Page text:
Facebook CC Integration/BoRR
- 1 Readme
- 2 Some News
- 3 BoRR Proposal
- 4 Basic info from the Facebook group 'Why not include Creative Commons in Facebook TOS?'
This is a collaborative work page for the Facebook user proposed integration of Creative Commons licenses for Facebook user generated content. This proposal is being generated by the Facebook group: 'Why not include Creative Commons in Facebook TOS?'
"I won't be able to answer any messages for some time - Facebook has blocked me because of an overuse of the feature." February 23rd, 2009.
Perhaps we should expand this effort to include addressing the issues of Free Culture on Facebook?
To create a collaborative proposal to the BoRR group submitting the advantages to both Facebook and Facebook users of integrating more versatile licensing options to user profiles and uploaded content, including Creative Commons licensing, similar to the way this has been successfully modeled by Flickr. View mockups of what this Facebook CC Integration might look like. View another version here.
We believe in the free exchange of knowledge and ideas, we also believe that any content creator has the right to distribute their original content as they choose fully copyrighted or totally free. Creative Commons enables this, aiming to encourage creative sharing in creative ways that protect content creators, content providers and content consumers.
Also, as we found on a post made by Julius Harper admin of the BoRR group (ref: http://www.facebook.com/topic.php?uid=69048030774&topic=8399). When he compiled of all the objections made by the users in the BoRR group:
Facebook’s use of my content should be subject to an easy-to-understand license, like Creative Commons, which lets me maintain ownership and control.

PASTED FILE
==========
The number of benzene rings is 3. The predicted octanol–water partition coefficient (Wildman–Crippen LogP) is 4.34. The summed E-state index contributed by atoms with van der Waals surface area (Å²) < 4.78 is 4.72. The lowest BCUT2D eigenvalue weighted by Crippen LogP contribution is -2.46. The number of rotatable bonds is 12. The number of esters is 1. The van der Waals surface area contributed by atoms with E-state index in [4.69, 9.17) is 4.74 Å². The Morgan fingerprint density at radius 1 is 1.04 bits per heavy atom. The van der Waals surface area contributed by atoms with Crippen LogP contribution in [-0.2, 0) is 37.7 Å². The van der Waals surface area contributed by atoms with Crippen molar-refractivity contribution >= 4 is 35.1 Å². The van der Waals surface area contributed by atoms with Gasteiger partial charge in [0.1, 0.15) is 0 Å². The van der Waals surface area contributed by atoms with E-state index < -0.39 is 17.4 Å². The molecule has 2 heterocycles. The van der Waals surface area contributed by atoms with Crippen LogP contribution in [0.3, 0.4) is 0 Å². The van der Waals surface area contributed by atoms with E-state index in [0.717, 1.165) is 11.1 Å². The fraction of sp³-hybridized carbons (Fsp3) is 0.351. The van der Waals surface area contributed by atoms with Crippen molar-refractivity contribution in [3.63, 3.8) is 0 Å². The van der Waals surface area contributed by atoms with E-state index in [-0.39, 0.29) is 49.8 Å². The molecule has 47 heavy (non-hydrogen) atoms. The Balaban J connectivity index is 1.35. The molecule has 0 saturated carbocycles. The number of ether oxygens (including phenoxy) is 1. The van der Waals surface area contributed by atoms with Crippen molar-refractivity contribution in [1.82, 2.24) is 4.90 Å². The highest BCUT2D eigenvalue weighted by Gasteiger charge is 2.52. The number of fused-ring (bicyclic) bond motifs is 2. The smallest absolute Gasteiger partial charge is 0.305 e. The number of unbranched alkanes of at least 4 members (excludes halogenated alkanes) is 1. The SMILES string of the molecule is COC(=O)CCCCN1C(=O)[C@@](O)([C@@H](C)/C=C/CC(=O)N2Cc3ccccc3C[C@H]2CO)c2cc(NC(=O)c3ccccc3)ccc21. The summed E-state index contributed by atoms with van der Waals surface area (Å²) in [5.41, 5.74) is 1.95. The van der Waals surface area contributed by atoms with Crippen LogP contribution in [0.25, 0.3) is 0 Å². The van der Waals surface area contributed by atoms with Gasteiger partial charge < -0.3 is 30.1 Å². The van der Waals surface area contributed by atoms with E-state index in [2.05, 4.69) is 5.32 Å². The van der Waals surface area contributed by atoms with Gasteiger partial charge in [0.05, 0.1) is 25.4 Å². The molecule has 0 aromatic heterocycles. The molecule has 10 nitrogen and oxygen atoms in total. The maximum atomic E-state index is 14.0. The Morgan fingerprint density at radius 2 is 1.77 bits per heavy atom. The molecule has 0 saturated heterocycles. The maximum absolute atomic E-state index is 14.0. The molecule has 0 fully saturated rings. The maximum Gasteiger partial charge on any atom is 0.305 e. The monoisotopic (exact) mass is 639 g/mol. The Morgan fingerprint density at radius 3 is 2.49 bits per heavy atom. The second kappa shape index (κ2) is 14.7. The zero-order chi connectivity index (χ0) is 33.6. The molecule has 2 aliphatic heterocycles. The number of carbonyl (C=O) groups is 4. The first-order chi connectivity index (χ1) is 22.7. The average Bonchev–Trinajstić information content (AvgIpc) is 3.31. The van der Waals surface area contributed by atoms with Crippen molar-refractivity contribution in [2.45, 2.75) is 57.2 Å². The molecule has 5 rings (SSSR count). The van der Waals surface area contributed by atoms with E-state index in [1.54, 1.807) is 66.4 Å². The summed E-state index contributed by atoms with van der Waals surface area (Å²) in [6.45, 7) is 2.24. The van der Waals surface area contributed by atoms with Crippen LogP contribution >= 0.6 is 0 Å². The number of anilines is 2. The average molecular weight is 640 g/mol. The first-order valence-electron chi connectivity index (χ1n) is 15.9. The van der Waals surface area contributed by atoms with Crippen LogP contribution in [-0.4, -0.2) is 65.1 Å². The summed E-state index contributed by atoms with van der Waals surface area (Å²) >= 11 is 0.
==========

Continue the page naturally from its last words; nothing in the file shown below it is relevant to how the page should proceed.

So our request is also supported by the mayority of people on the BoRR group (130000 people).
Quote problematic sections from current Facebook TOS (revised September 23, 2008 Current Facebook TOS (dated from Sept. 23 2008) is (CC from Amanda French)
You hereby grant Facebook an irrevocable, perpetual, non-exclusive, transferable, fully paid, worldwide license (with the right to sublicense) to (a) use, copy, publish, stream, store, retain, publicly perform or display, transmit, scan, reformat, modify, edit, frame, translate, excerpt, adapt, create derivative works and distribute (through multiple tiers), any User Content you (i) Post on or in connection with the Facebook Service or the promotion thereof subject only to your privacy settings or (ii) enable a user to Post, including by offering a Share Link on your website and (b) to use your name, likeness and image for any purpose, including commercial or advertising, each of (a) and (b) on or in connection with the Facebook Service or the promotion thereof.
While It is clear that the 'non-exclusive' license granted to Facebook by users does not exclude users also licensing their content under a Creative Commons license, we request the language "subject only to your privacy settings" be changed to "subject only to your privacy and license settings", and that license selection interface be added to user profiles and content uploads.
Facebook users should have the ability to choose not only with whom they want to share their content, but whether to grant commercial license or not, as well as whether to allow copy and remix or not.
To respect the wishes of it's users, we request from Facebook to adopt a ToS similar to flickr's:
(taken from Amanda French's Website)
Yahoo! does not claim ownership of Content you submit or make available for inclusion on the Yahoo! Services. However, with respect to Content you submit or make available for inclusion on publicly accessible areas of the Yahoo! Services, you grant Yahoo! the following worldwide, royalty-free and non-exclusive license(s), as applicable [...]: